Surgeon General Warns Against Social Media Use for Teenagers


United States Surgeon General Vivek Murthy said that 13-years old is “too early” to join social media. (Graphic by Zoe MacDiarmid)

On January 29th, on CNN Newsroom, United States Surgeon General Vivek Murthy said that 13-years old is “too early” to join social media.

This warning comes during a time when teenagers are using their phones more than ever. According to the American Academy of Child and Adolescent Psychiatry, surveys show that ninety percent of teens ages 13-17 have used social media. Seventy five percent report having at least one active social media profile, and 51 percent report visiting a social media site at least daily.

At Wilde Lake, many students report getting phones as young as elementary school. Blessing Gross, a junior, got her first phone — a flip phone — when she was five years old. By eight years old, she had an Instagram account. 

“As a child, I was told a lot that I should enjoy being a child, which made me only wanna grow older and be an adult to understand why they said that stuff,” said Blessing. 

Sophomore Jiselle White began using social media when she was around ten years old. From a young age, she said social media pushed her to want to be grown up. 

“I felt like I had to change everything about me to be more feminine, more grown up, older. And I think I just grew into being older,” said Jiselle. 

This is a relatable experience for many young people across the United States. The amount of children aged 13-17 years old on social media rose 17 percent from 2019 to 2021, according to Common Sense Media data from 2022. 

Dr. Murthy gave two main reasons as to why he believes children 13 and younger should wait to get social media. 

First, he says that having social media may impair a young person’s ability to develop their own identity. “It’s a time where it’s really important for us to be thoughtful for what’s going into their own self worth,” said Dr. Murthy on CNN Newsroom.

His second main concern was that policies regarding age limits on social media are inconsistently enforced. In addition, social media is hard for teenagers to limit their time on.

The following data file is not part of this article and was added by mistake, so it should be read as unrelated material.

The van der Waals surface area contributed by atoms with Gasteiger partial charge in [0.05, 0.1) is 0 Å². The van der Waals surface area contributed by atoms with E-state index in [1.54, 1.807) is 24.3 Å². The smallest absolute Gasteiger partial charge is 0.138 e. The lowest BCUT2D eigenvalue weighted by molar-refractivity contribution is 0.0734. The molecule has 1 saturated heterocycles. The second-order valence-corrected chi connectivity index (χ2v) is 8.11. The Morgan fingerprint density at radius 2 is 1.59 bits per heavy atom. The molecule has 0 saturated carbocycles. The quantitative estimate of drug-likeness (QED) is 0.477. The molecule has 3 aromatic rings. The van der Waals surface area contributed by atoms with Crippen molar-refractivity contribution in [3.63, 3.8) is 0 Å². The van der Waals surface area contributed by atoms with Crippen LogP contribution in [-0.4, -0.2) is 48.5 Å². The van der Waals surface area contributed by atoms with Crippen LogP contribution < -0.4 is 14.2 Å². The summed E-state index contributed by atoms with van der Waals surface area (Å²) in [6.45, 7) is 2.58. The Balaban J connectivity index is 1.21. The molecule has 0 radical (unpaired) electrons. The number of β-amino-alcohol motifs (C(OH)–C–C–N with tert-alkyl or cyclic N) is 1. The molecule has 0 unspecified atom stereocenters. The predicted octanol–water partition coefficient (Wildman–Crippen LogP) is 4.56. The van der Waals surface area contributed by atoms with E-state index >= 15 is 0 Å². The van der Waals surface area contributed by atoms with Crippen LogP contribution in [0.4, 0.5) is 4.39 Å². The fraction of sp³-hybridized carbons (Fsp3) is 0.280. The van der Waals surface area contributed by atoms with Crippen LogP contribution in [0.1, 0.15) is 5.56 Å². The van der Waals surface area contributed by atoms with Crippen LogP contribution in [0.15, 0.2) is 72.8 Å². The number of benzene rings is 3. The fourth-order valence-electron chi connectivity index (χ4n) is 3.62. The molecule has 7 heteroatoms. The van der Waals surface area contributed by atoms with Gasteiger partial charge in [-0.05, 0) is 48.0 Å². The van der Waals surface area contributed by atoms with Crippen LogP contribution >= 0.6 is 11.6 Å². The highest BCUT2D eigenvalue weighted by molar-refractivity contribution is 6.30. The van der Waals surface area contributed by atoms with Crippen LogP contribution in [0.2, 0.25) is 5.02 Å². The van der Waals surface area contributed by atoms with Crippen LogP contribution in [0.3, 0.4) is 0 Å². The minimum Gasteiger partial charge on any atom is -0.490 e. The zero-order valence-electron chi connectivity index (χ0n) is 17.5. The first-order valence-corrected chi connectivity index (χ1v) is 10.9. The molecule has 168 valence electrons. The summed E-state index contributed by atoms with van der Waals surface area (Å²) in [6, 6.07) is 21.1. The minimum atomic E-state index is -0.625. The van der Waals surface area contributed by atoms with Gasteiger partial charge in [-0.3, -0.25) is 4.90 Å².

Research in the Journal published by the American Medical Association shows that frequent use of social media affects the way our brains develop. Today’s teenagers as a result feel the need for more stimulation, and therefore have shorter attention spans, which makes it harder for them to perform in school and form meaningful relationships. 

What some teachers see is students struggling to function, socially and academically. 

Harpers’ Choice Middle School Social Studies teacher Madi Aman says that most of the students she teaches have social media. Ms. Aman says that as a result of having social media at a young age, many students believe that they are “more mature than they are, even more so than what’s normal for the age group.”

“I think something that concerns me is the level of disconnect,” said English teacher Ms. Kostelec. “But I also try to ask myself as a teacher: what is the root cause of that disconnect? I think the phone can be a security blanket for if you feel disengaged because you’re confused or maybe you’re just struggling with something else. I think it can be comforting to people to have that escape.” 

Additionally, Ms. Aman says that her students’ attention spans and academic stamina are “very short.”

“A lot of what we’ve been talking about is that apathy is a huge, huge problem,” said Ms. Aman. “If it’s not something that they’re personally interested in, they just don’t care, and they don’t want to listen. They don’t want to try or do work.” 

UCL Great Ormond Street Institute of Child Health says that social media not only creates harmful situations for users but it also disrupts activities like sleeping and exercising that are positive for mental health. 

The future of social media is in the hands of legislation, Dr. Murthy told CNN. “None of this is out of our control. When we had dangerous vehicles on the road, we passed laws to make those vehicles less dangerous,” he said. “We should make decisions to make [social media] a healthier experience that would make kids feel better about themselves and less alone.”

This article was originally published in print in March 2023.